Sen. Bernie SandersBernie SandersFormer Sanders press secretary: ‘Principal concern’ of Biden appointments should be policy DeVos knocks free college push as ‘socialist takeover of higher education’ The Hill’s 12:30 Report — Presented by Capital One — Giuliani denies discussing preemptive pardon with Trump MORE (I-Vt.) on Friday said that he cannot support a bipartisan $908 billion COVID-19 relief proposal unveiled this week by congressional moderates unless significant changes are made.
“I look forward to working with my colleagues in the House and Senate to significantly improve this bill,” Sanders, a prominent progressive lawmaker, said in a statement. “But, in its current form, I cannot support it.”
A bipartisan group of lawmakers, including Sens. Joe ManchinJoseph (Joe) ManchinSmall businesses don’t need another stimulus — they need customers Congress faces late-year logjam Funding bill hits snag as shutdown deadline looms MORE (D-W.Va.) and Mitt RomneyWillard (Mitt) Mitt RomneyBiden says GOP senators have called to congratulate him WaPo reporter says GOP has less incentive to go big on COVID-19 relief COVID-19 relief picks up steam as McConnell, Pelosi hold talks MORE (R-Utah), on Tuesday released a coronavirus relief proposal in an effort to get congressional leaders in both parties to negotiate a deal on legislation.
House Speaker Nancy PelosiNancy PelosiBiden backs 0B compromise coronavirus stimulus bill US records over 14 million coronavirus cases On The Money: COVID-19 relief picks up steam as McConnell, Pelosi hold talks | Slowing job growth raises fears of double-dip recession | Biden officially announces Brian Deese as top economic adviser MORE (D-Calif.) and Senate Minority Leader Charles SchumerChuck SchumerPelosi, Schumer endorse 8 billion plan as basis for stimulus talks Funding bill hits snag as shutdown deadline looms Trump supporters could hand Senate control to Democrats MORE (D-N.Y.) subsequently said they supported using the $908 billion proposal as the basis for negotiations.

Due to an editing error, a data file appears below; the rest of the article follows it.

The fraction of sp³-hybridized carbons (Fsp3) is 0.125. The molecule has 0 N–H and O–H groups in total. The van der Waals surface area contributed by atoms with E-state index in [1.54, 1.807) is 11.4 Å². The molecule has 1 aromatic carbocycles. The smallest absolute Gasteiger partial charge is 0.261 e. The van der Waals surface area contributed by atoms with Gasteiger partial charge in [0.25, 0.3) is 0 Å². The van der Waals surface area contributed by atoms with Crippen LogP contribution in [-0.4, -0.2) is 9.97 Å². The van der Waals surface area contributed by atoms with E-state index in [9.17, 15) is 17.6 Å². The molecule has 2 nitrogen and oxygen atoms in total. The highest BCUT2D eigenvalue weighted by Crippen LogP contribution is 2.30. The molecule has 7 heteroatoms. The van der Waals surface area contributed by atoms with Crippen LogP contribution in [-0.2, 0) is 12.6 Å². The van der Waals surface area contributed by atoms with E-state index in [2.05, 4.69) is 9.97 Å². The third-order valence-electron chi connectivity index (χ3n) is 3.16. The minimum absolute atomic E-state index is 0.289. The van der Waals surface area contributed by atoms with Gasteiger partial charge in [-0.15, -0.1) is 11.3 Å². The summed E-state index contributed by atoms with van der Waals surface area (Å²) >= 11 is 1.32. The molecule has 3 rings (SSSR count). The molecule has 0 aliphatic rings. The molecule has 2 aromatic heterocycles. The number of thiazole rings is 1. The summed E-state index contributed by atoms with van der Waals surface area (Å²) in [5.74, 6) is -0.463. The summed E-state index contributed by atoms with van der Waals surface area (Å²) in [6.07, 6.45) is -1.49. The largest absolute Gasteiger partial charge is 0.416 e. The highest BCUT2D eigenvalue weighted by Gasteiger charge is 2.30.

The proposal includes funds for state and local governments, unemployment insurance, small-business support programs, and vaccine development and distribution, among other things.
Sanders expressed concerns about a portion of the proposal that would provide liability protection for businesses. The proposal calls for short-term federal liability protection in order for states to have time to prepare their own responses.
“The Manchin-Romney proposal will, through this liability provision, encourage corporations to avoid implementing the common sense safety standards needed to protect workers and consumers — and make a bad situation worse,” Sanders said.
Sanders also criticized the proposal for not including any direct payments to Americans.
Congress passed legislation in March that provided for a single round of payments of up to $1,200 per adult and $500 per child, and progressives are pushing for additional payments to be part of the the next relief package.
“At a time when the COVID crisis is the worst that it has ever been in the U.S. with record-breaking levels of hospitalization and death, the Manchin-Romney proposal not only provides no direct payments to working families, it does nothing to address the health care crisis and has totally inadequate financial assistance for the most vulnerable,” Sanders said. “That is wrong morally and it is wrong economically if we hope to rebuild the economy.”
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